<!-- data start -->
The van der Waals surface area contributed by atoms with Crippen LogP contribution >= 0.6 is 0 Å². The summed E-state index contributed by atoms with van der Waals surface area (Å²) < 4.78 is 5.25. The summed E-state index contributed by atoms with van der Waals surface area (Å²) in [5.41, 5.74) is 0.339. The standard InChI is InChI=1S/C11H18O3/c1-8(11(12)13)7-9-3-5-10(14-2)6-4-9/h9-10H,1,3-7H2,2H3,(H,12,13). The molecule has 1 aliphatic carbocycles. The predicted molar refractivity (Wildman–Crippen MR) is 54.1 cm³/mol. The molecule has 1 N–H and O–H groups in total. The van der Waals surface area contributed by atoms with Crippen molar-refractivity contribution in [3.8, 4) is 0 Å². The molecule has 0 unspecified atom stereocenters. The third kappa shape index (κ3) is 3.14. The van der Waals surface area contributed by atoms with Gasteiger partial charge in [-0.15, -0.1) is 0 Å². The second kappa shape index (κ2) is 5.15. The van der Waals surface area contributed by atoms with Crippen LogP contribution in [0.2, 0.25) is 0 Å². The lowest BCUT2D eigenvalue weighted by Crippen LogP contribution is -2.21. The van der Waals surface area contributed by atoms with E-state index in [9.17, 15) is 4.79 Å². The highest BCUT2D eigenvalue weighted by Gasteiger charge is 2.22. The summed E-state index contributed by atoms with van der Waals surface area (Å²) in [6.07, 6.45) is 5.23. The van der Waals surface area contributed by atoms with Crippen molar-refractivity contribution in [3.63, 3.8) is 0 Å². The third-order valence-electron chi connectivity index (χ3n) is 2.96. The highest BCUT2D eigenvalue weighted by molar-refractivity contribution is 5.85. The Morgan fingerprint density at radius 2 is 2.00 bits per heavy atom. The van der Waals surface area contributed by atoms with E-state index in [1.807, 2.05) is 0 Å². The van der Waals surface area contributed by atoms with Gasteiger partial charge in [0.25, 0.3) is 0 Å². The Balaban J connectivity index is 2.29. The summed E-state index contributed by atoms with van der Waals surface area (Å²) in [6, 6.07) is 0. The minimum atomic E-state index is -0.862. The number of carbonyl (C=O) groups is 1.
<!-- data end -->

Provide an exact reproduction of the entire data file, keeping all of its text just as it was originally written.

The van der Waals surface area contributed by atoms with Crippen LogP contribution >= 0.6 is 0 Å². The summed E-state index contributed by atoms with van der Waals surface area (Å²) < 4.78 is 5.25. The summed E-state index contributed by atoms with van der Waals surface area (Å²) in [5.41, 5.74) is 0.339. The standard InChI is InChI=1S/C11H18O3/c1-8(11(12)13)7-9-3-5-10(14-2)6-4-9/h9-10H,1,3-7H2,2H3,(H,12,13). The molecule has 1 aliphatic carbocycles. The predicted molar refractivity (Wildman–Crippen MR) is 54.1 cm³/mol. The molecule has 1 N–H and O–H groups in total. The van der Waals surface area contributed by atoms with Crippen molar-refractivity contribution in [3.8, 4) is 0 Å². The molecule has 0 unspecified atom stereocenters. The third kappa shape index (κ3) is 3.14. The van der Waals surface area contributed by atoms with Gasteiger partial charge in [-0.15, -0.1) is 0 Å². The second kappa shape index (κ2) is 5.15. The van der Waals surface area contributed by atoms with Crippen LogP contribution in [0.2, 0.25) is 0 Å². The lowest BCUT2D eigenvalue weighted by Crippen LogP contribution is -2.21. The van der Waals surface area contributed by atoms with E-state index in [9.17, 15) is 4.79 Å². The highest BCUT2D eigenvalue weighted by Gasteiger charge is 2.22. The summed E-state index contributed by atoms with van der Waals surface area (Å²) in [6.07, 6.45) is 5.23. The van der Waals surface area contributed by atoms with Crippen molar-refractivity contribution in [3.63, 3.8) is 0 Å². The third-order valence-electron chi connectivity index (χ3n) is 2.96. The highest BCUT2D eigenvalue weighted by molar-refractivity contribution is 5.85. The Morgan fingerprint density at radius 2 is 2.00 bits per heavy atom. The van der Waals surface area contributed by atoms with E-state index in [1.807, 2.05) is 0 Å². The van der Waals surface area contributed by atoms with Gasteiger partial charge in [0.25, 0.3) is 0 Å². The Balaban J connectivity index is 2.29. The summed E-state index contributed by atoms with van der Waals surface area (Å²) in [6, 6.07) is 0. The minimum atomic E-state index is -0.862. The number of carbonyl (C=O) groups is 1.